The over-exploitation of global fish stocks has reached dramatic levels and Asia, a leading producer and major consumer of seafood, is at the heart of the problem. An international environmental group says pressure by consumers and retailers can play an important part in making fishing regions sustainable. Claudia Blume reports from VOA's Asia News Center in Hong Kong.
The United Nations' Food and Agriculture Organization estimates that three quarters of fish stocks worldwide are fully exploited or depleted. Over-fishing has ruined biodiversity in many parts of the world, and it threatens food security and the livelihoods of many people.
The problem has hit Asia harder than some other regions in the world. The Asia-Pacific region is not only the world's largest supplier of fish, but more sea products are consumed here than anywhere else. Japan is the world's biggest importer of fish in terms of value, for example, and China, in terms of volume.
Shark's fin is an expensive and sought after delicacy in Hong Kong and China. But Shelley Clarke, an Asia-based fisheries specialist, says it is difficult to find reliable data on how many sharks are being caught to produce shark fins.
Speaking at Hong Kong's Foreign Correspondents Club on Wednesday, Clarke said shark catches are often not recorded, for a number of reasons. One is that the sharks' bodies are often thrown back into the sea once the fins are cut off.
Clarke looked at Hong Kong seafood markets and did her own calculations - and what she found was surprising.
"Using markets from Hong Kong, I was able to estimate that shark catches are three to four times higher than we previously thought," she said.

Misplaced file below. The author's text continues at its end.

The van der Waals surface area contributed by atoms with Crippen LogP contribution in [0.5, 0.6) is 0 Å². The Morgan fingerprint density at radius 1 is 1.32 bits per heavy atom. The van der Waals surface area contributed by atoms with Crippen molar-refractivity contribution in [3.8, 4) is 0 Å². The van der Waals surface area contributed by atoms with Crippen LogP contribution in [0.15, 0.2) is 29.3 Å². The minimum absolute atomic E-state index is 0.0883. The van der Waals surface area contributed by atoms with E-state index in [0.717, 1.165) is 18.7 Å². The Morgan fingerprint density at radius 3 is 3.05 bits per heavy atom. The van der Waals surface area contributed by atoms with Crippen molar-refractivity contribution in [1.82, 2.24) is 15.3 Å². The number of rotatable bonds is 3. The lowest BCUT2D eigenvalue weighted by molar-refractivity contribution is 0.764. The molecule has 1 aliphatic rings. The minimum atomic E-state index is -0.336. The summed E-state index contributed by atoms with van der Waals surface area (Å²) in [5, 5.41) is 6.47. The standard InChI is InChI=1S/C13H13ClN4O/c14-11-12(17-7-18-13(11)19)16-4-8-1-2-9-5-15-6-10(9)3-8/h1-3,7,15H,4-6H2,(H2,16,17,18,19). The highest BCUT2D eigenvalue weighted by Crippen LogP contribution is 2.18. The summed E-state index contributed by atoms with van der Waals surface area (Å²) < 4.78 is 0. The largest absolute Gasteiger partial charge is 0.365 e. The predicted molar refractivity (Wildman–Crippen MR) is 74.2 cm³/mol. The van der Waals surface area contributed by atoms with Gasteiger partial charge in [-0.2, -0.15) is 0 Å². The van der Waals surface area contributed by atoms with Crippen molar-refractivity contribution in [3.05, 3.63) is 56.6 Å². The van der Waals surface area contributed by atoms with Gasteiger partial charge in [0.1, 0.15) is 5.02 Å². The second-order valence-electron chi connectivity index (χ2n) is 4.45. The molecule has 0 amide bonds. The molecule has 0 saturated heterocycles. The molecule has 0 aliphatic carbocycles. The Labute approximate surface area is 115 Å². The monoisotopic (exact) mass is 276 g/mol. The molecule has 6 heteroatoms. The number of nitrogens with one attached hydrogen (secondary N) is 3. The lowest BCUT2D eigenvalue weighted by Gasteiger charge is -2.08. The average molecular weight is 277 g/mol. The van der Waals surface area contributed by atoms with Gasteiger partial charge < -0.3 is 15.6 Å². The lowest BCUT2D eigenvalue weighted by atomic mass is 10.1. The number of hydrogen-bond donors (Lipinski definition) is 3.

John White is the development director of the Marine Stewardship Council, an international environmental group. The organization has developed a certificate specifying those regions in the world that are fished and managed in a sustainable fashion.
White says if people in Asia want to continue having fish on their plates, fishing practices in the region have to change. And he says retailers and consumers can play an important role in bringing about change.
He says an increasing number of major retailers worldwide - such as Wal-mart in the United States - have committed themselves to selling only fish and seafood carrying Marine Stewardship Council certification.
"You got demand pressure from consumers and retailers saying, 'We want this sort of material,' [and] suppliers saying, 'If we want to get into this market, we have to get certified.' So we have both demand and supply pushing in the same sort of way," said White.
White says that some retailers in Asia have begun selling seafood with the eco-label. But he says no Asian fishing regions have yet been certified, meaning over-fishing in the region remains a serious problem.